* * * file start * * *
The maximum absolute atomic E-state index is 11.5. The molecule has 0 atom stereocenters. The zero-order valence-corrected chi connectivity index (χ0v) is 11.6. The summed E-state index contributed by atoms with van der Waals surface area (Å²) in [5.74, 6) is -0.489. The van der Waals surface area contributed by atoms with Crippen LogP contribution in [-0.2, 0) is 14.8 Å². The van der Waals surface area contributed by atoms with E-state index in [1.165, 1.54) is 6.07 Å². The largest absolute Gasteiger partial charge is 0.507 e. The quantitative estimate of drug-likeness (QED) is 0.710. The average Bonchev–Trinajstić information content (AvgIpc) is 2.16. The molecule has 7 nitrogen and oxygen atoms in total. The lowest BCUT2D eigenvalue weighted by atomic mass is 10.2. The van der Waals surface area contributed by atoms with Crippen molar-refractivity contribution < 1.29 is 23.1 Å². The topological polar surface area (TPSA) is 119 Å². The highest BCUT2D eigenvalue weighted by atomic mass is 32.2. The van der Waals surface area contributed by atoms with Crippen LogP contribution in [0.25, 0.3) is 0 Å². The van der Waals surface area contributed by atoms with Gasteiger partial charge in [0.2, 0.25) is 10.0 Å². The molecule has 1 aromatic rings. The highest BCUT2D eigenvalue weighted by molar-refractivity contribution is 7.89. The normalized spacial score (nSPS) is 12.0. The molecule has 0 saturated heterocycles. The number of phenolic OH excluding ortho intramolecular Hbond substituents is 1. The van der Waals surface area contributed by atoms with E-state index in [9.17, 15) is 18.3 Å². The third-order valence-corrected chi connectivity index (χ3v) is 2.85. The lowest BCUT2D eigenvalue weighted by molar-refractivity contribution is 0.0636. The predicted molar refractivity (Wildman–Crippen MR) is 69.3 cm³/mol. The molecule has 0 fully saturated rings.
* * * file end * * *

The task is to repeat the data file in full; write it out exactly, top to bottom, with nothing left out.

The maximum absolute atomic E-state index is 11.5. The molecule has 0 atom stereocenters. The zero-order valence-corrected chi connectivity index (χ0v) is 11.6. The summed E-state index contributed by atoms with van der Waals surface area (Å²) in [5.74, 6) is -0.489. The van der Waals surface area contributed by atoms with Crippen LogP contribution in [-0.2, 0) is 14.8 Å². The van der Waals surface area contributed by atoms with E-state index in [1.165, 1.54) is 6.07 Å². The largest absolute Gasteiger partial charge is 0.507 e. The quantitative estimate of drug-likeness (QED) is 0.710. The average Bonchev–Trinajstić information content (AvgIpc) is 2.16. The molecule has 7 nitrogen and oxygen atoms in total. The lowest BCUT2D eigenvalue weighted by atomic mass is 10.2. The van der Waals surface area contributed by atoms with Crippen molar-refractivity contribution < 1.29 is 23.1 Å². The topological polar surface area (TPSA) is 119 Å². The highest BCUT2D eigenvalue weighted by atomic mass is 32.2. The van der Waals surface area contributed by atoms with Crippen LogP contribution in [0.25, 0.3) is 0 Å². The van der Waals surface area contributed by atoms with Gasteiger partial charge in [0.2, 0.25) is 10.0 Å². The molecule has 1 aromatic rings. The highest BCUT2D eigenvalue weighted by molar-refractivity contribution is 7.89. The normalized spacial score (nSPS) is 12.0. The molecule has 0 saturated heterocycles. The number of phenolic OH excluding ortho intramolecular Hbond substituents is 1. The van der Waals surface area contributed by atoms with E-state index in [9.17, 15) is 18.3 Å². The third-order valence-corrected chi connectivity index (χ3v) is 2.85. The lowest BCUT2D eigenvalue weighted by molar-refractivity contribution is 0.0636. The predicted molar refractivity (Wildman–Crippen MR) is 69.3 cm³/mol. The molecule has 0 fully saturated rings.